Republicanism: A Theory of Freedom and Government.Erin Kelly & Philip Pettit - 1999 - Philosophical Review 108 (1):90.
    In his most recent book, Philip Pettit presents and defends a “republican” political philosophy that stems from a tradition that includes Cicero, Machiavelli, James Harrington, Locke, Montesquieu, Rousseau, and Madison. The book provides an interpretation of what is distinctive about republicanism—namely, Pettit claims, its notion of freedom as nondomination. He sketches the history of this notion, and he argues that it entails a unique justification of certain political arrangements and the virtues of citizenship that would make those arrangements possible. Of (...)
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  24. Scepticism About Grounding.Chris Daly - 2012 - In Fabrice Correia & Benjamin Schnieder (eds.), Metaphysical Grounding: Understanding the Structure of Reality. Cambridge University Press. pp. 81.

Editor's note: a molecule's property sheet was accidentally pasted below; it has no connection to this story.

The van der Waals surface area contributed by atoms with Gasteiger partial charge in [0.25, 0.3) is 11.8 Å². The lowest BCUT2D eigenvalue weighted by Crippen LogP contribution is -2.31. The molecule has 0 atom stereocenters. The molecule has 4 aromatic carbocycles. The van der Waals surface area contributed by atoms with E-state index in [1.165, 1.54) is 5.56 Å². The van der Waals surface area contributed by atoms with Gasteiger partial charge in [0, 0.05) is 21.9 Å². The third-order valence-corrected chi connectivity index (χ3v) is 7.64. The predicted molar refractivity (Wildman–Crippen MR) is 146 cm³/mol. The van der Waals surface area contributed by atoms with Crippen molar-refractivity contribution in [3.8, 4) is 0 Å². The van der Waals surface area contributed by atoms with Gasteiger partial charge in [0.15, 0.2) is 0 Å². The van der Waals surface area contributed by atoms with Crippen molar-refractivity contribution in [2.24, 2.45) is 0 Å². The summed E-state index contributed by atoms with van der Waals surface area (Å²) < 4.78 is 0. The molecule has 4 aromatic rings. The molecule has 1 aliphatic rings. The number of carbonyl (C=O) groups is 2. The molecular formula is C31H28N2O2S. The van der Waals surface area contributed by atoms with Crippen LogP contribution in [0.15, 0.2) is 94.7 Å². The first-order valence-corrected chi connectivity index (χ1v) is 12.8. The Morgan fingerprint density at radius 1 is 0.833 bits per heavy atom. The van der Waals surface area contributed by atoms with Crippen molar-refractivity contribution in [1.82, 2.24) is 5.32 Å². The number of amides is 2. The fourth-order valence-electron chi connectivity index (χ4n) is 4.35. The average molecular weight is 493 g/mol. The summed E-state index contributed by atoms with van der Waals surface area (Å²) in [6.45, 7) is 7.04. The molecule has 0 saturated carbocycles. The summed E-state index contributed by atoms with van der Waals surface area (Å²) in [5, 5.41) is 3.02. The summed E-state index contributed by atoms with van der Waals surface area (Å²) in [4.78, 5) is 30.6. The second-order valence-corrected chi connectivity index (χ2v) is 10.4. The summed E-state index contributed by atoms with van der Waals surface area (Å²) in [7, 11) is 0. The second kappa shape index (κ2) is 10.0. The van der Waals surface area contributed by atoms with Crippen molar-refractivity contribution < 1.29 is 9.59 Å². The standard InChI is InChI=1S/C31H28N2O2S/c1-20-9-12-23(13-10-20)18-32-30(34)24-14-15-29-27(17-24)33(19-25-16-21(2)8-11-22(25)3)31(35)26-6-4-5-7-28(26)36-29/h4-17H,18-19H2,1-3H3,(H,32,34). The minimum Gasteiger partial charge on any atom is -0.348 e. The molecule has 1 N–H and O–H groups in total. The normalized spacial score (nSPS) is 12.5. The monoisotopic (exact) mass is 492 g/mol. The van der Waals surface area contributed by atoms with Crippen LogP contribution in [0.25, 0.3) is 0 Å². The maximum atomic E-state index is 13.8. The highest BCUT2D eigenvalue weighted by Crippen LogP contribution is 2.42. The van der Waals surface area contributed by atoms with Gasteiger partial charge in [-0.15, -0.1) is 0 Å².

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  25. Utility and Humanity: The Quest for the Honestum in Cicero, Hutcheson, and Hume: James Moore.James Moore - 2002 - Utilitas 14 (3):365-386.
    Hume considered An Enquiry Concerning the Principles of Morals incomparably the best of all his writings. In the argument advanced here, I propose that Hume's preference for the Enquiry may be linked to his admiration of Cicero, and his work, De Officiis. Cicero's attempt to discover the honestum of morality in De Officiis had a particular relevance and appeal for philosophers of the early eighteenth century who were seeking to establish what they called the foundation of morality. One of those (...)
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  26. The Minor Gesture.Erin Manning - 2016 - Duke University Press.
    In this wide-ranging and probing book Erin Manning extends her previous inquiries into the politics of movement to the concept of the minor gesture. The minor gesture, although it may pass almost unperceived, transforms the field of relations. More than a chance variation, less than a volition, it requires rethinking common assumptions about human agency and political action. To embrace the minor gesture's power to fashion relations, its capacity to open new modes of experience and manners of expression, is (...)